Is The iPhone Finally Losing Its Mojo? - InformationWeek
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1/27/2016
02:06 PM
Eric Zeman
Eric Zeman
Commentary
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Is The iPhone Finally Losing Its Mojo?

Sales of iPhones have flattened and are expected to begin receding. Can Apple do anything to change course?

iPhone 7 Rumors: 7 That Have People Talking
iPhone 7 Rumors: 7 That Have People Talking
(Click image for larger view and slideshow.)

It finally happened. The long upward arc of iPhone sales has reached its zenith. Apple's fourth quarter 2015 report shows flat sales year-over-year, and the company predicts a first-ever drop in shipments for the first quarter of 2016. The numbers paint an interesting story, but not the whole story.

Apple shipped 74.8 million iPhones during the last three months of 2015. That's up just 300,000 units from the 74.5 million it shipped during the same period in 2014, when the larger iPhone 6 and iPhone 6 Plus made their debut. Consumers were all too happy to lap up the more powerful phones, which were a huge upgrade from the 2012 iPhone 5 and 2013 iPhone 5s.

Interest in the 2015 follow-up smartphones, the iPhone 6s and iPhones 6s Plus, however, has waned, despite the bonkers first-weekend sales of 13 million. Apple doesn't break out sales of individual iPhone models, so we don't have a clear picture of exactly what handsets are selling.

(Image: Mutlu Kurtbas/iStockphoto)

(Image: Mutlu Kurtbas/iStockphoto)

Most other phone makers would kill to have Apple's numbers. Look at LG as an example. Its fourth quarter results show it shipped 15.3 million phones during the last three months of the year, and 59.7 million for the entirety of 2015. Apple shipped five times as many phones in the same period. Apart from Samsung, which is still the world leader in terms of volume, most other handset makers shipped far fewer devices than LG. Moreover, Apple owns the lion's share of profits from smartphone sales.

The iPhone accounted for $51 billion of Apple's $75 billion in revenue for the fourth quarter, or about two-thirds of the total. The company posted a record profit of $18.4 billion -- more than any other company ever. LG netted a profit of $301 million for the fourth quarter. Apple's profits were 61 times higher than LG's.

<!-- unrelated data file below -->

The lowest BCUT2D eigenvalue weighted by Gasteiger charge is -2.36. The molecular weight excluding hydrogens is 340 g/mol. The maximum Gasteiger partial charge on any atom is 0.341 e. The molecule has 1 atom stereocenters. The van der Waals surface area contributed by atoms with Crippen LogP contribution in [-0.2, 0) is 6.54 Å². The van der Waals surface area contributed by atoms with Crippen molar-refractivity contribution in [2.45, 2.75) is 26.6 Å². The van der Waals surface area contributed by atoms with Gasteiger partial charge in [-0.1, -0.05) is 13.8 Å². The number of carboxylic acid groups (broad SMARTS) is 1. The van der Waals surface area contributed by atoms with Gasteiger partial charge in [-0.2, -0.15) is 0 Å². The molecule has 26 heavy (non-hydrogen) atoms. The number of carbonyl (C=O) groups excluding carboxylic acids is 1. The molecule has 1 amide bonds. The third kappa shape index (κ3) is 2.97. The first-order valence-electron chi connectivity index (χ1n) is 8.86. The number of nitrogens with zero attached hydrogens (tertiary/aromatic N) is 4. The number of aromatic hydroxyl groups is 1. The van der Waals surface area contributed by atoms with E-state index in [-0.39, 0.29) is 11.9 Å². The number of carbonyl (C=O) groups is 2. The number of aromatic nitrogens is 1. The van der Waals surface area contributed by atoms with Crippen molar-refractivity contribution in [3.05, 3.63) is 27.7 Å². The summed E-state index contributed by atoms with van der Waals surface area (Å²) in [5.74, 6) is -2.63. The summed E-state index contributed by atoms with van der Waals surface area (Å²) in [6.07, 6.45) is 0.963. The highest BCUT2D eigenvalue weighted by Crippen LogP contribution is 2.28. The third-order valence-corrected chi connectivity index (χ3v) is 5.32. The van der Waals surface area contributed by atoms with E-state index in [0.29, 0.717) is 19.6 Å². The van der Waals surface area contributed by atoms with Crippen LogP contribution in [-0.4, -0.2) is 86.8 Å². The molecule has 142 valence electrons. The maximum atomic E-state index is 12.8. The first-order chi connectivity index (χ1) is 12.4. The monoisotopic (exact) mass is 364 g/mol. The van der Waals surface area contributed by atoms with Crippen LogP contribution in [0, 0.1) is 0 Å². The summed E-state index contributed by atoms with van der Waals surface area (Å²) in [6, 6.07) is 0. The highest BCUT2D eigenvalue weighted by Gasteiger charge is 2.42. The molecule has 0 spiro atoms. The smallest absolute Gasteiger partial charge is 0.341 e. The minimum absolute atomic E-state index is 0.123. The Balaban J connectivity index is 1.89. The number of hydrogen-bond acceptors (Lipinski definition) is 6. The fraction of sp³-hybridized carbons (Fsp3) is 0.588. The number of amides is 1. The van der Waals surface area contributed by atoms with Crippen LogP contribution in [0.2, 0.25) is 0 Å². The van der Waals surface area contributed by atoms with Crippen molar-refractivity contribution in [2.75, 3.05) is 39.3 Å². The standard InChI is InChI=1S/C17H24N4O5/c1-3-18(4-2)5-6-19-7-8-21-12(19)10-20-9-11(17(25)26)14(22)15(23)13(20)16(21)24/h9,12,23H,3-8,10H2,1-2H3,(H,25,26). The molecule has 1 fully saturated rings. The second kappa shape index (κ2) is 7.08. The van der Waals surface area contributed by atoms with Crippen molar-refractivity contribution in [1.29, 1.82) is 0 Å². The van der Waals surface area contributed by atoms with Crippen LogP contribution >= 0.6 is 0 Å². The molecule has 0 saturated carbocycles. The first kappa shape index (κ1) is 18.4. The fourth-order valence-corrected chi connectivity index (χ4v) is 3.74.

Looking ahead, Apple predicts first-quarter revenues of between $50 and $53 billion. Piper Jaffray analyst Gene Munster said that he believes this equates to iPhone shipments between 50 million and 52 million. Wall Street expected Apple to predict first-quarter iPhone shipments of 55 million, so the disparity has investors reeling.

[Read iOS 9.2.1 Gives Older iPhones a Performance Boost.]

Apple CEO Tim Cook would only admit that iPhone shipments for the first quarter would be flat at best. He blamed the company's performance on weird market behavior and currency fluctuations. "We are seeing extreme conditions unlike anything we have ever experienced before," he said on a call with investors.

There is a silver lining. Cook noted that only half of all current iPhone users are on the iPhone 6, 6 Plus, 6s, or 6s Plus. The rest are still using the iPhone 5s or earlier. "This indicates to me there's still a tremendous number of people in the world who will buy smartphones, and we ought to be able to win over our fair share of those," said Cook.

In the end, Apple is not immune to larger market conditions. IDC recently said 2015 marked the first-ever single-digit growth period for phone sales. The analyst organization says it doesn't expect 2016 to be much better.

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Eric is a freelance writer for InformationWeek specializing in mobile technologies. View Full Bio
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impactnow
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impactnow,
User Rank: Ninja
1/30/2016 | 4:22:59 PM
Re: iTrouble
Thats exactly it there is no compelling reason to upgrade and without the subsidy most consumers have to really hard to find a reason to spend $600 on a phone every few years.
moarsauce123
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moarsauce123,
User Rank: Ninja
1/30/2016 | 8:09:17 AM
Cost of operation